all bus masters. Not all serial devices support all speeds. You can change
the individual bus master speed for the LINK and DS2880B in the interface/settings
directory. The HA5 speed is set in hardware, so the command line buad rate
should match that rate.
Usually the default settings (9600 for LINK and DS2480B ) and 115200 for
the HA5 are sane and shouldn’t be changed.
- --straight_polarity | --reverse_polarity
- Reverse polarity of the DS2480B output transistors? Not needed
for the DS9097U, but required for some other designs.
- --link=port (LINK)
LINK adapter (all versions) in non-emulation mode. Uses an ascii protocol
- --ha7e=port (HA7E)
- Embedded Data Systems HA7E adapter ( and HA7S
) in native ascii mode.
- --ha5=port | --ha5=port:a | --ha5=port:acg (HA5)
Data Systems HA5 mutidrop adapter in native ascii mode. Up to 26 adapters
can share the same port, each with an assigned letter. If no letter specified,
the program will scan for the first response (which may be slow).
| --no_checksum (HA5)
Turn on (default) or off the checksum feature of the HA5 communication.
- --passive=port | --ha2=port | --ha3=port | --ha4b=port (Passive)
- Passive 1-wire adapters.
Powered off the serial port and using passive electrical components (resitors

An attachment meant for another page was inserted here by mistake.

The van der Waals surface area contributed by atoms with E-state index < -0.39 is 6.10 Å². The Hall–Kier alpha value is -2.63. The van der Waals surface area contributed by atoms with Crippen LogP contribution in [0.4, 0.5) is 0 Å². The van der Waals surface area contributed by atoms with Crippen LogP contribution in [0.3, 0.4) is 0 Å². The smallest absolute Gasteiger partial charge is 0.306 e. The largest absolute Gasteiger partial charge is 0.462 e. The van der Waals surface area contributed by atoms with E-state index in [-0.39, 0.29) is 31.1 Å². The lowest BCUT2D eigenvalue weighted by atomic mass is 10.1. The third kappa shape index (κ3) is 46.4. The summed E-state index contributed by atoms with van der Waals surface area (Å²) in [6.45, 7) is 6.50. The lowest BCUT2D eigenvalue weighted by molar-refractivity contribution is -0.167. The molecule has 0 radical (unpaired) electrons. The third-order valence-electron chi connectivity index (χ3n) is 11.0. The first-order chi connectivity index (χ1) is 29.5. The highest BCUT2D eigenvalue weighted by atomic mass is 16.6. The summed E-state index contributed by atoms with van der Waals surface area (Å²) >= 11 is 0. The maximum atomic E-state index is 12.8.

- --8bit | --6bit (Passive)
Synthesize the 1-wire waveforme using a 6-bit (default) serial word, or 8-bit
word. Not all UART devices support 6 bit operation.
(in seconds) for all serial communications. 5 second default. Can be altered
dynamically under /settings/timeout/serial
are also bus masters based on the serial chip with a USB to serial conversion
built in. These are supported by the serial bus master protocol.
I2C is 2 wire protocol used for chip-to-chip communication. The bus
masters: DS2482-100, DS2482-101 and DS2482-800 can specify (via pin voltages)
a subset of addresses on the i2c bus. Those choices are
- -u | --usb
- DS2490 based bus master (like the DS9490R).
- -u2 | --usb=2
- Use the second USB
bus master. (The order isn’t predicatble, however, since the operating system
does not conssitently order USB devices).